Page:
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Monday, August 17, 2020

Guest Series by Larry K. - Weigh-Ins


Editor's note:  Once again, we have Larry K. to thank for an amazing guest series.  This time the theme is weigh-in for boxing and wrestling matches.  You may have seen one or two of these before, but Larry has added context and dates to them.  Enjoy!

In the early days, fighters weighed in without a modesty towel.  This 1912 photo by Maurice Louis Branger depicts American boxer Billie Papke weighing in for a fight in France.

15 comments:

  1. Love this series. I always like getting details about a photo, especially the date it was taken. This photo of Billie Papke is my favorite. Hope he won his fight (without too much damage to that handsome face). Thanks Larry K.
    Nick

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    1. Larry reads the comments, so he'll know you liked it.

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    1. Glad you liked it, but Larry K. did the real work.

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  3. These were the days when nudity in all-male company was simply a "non-event", because every man was heterosexual and happy. In sartorial contrast to Mr Papke, a man of the time was not considered properly dressed if he was not hatted.

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    1. With the notable exceptions of cowboy hats and baseball caps, the men's hat industry in America collapsed in the 1950's, never to return.

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    2. The sales of men's hats started their decline in the 1950s. When President John F. Kennedy removed his hat at his inauguration -- and did not put it back on for the ride to the White House -- it was said the younger generation took this as an "OK" for guys to go without hats. It's part urban legend, but an old uncle of mine who owned a men's clothing store back then said there was a little truth in that statement. I quote from memory...he said "Jackie was the fashion setter, but John had some impact on the sales of men's hats."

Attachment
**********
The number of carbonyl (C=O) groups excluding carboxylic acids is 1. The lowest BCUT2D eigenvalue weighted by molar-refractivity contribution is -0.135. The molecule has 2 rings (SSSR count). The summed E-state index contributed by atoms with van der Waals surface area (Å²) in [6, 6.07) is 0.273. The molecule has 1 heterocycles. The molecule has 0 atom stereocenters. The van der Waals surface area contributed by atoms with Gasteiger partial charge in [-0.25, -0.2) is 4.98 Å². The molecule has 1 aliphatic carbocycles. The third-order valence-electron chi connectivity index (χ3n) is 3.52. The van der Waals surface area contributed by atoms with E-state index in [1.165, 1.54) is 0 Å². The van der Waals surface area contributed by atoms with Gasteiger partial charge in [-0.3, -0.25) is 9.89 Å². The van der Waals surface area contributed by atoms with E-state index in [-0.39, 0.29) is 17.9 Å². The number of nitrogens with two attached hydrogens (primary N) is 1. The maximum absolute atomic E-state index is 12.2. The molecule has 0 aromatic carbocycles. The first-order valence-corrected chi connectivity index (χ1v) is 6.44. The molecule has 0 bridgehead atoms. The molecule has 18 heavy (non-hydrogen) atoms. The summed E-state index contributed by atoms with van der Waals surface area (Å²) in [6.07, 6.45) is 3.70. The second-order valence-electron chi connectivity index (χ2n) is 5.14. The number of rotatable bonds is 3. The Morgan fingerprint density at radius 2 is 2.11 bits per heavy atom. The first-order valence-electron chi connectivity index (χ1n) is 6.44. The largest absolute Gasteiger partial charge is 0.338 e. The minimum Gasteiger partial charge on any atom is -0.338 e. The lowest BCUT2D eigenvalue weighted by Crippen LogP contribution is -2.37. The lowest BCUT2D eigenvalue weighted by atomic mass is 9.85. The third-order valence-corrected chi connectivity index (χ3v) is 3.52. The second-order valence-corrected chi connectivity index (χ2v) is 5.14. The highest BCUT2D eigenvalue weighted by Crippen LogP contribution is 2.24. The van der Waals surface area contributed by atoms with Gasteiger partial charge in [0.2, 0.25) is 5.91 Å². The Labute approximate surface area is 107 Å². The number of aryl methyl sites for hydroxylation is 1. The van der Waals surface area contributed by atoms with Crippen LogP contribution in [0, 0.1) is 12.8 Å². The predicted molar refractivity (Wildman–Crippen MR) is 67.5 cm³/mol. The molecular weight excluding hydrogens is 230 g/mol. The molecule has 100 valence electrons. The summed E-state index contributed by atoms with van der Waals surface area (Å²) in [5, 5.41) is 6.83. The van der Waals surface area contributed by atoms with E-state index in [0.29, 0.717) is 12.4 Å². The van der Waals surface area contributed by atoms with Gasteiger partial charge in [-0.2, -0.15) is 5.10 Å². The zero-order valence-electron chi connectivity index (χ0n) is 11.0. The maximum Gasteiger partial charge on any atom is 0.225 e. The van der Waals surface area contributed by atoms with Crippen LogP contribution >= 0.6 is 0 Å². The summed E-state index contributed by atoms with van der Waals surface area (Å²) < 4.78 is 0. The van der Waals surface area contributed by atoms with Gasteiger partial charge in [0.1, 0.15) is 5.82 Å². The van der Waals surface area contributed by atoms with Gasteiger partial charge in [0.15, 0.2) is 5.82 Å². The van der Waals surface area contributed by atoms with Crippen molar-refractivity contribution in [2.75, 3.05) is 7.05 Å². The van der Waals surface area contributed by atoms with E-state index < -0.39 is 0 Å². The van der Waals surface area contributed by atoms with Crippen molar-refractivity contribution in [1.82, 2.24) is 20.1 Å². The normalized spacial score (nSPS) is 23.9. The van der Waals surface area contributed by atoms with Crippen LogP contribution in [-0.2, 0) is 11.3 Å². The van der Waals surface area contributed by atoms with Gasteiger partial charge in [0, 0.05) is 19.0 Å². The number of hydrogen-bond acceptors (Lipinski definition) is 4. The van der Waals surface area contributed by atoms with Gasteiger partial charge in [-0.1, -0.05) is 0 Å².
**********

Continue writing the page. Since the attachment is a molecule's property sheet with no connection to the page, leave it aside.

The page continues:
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    3. Indeed. JFK did influence younger men, but Jackie was profoundly big on the women's fashion scene. Pillbox hats and tailored ladies' suits became de rigeur.

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  4. Two men are alone responsible for this revolution in men's attire. The first, the Prince of Wales, later King Edward VIII, and lastly the Duke of Windsor - better known as the husband of Wallis Simpson - of whom the Poet Laureate, Sir John Betjeman CBE, wrote on the death of his father, King George V:

    Old men who never cheated, never doubted,
    Communicated monthly, sit and stare
    At the new suburb stretched beyond the run-way
    Where a young man lands hatless from the air.

    The second, John Kennedy, the 35th president of the United States of America, who never wore one in public, in defiance of custom - although his successor still did. He would be the last.

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  5. Joseph Brian ScottAugust 17, 2020 at 10:39 AM

    The gentlemen of France didn't take many pains to hide their appreciation of the young men parading around in their birthday suits in front of them, lol. But then the French have always had a reputation for being less uptight than Americans about things like that.

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    1. Right. The man in the right foreground seems to be gazing at Billie's crotch.

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  6. Delightful image. Nude weigh-ins standard procedure, nobody embarrassed by this. A pity the boxing itself wasn't done naked.

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    1. I've always wondered if they considered nude athletics when the revived the Olympic Games in the late 19th C.

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    2. I suspect some did. We know swimming in YMCAs and universities was almost always nude. Gentlemen's sports clubs of the time often had swimming, steam baths and associated gymnasia. I assume at least some of the men would exercise nude. With their widespread celebration of the Greek ideal male body would, I hope have lead to thinking that the revived Olympics should be held nude. If only they had...an opportunity sadly missed...

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    3. Like you, I'm sure some thought of it, but the idea never went anywhere.

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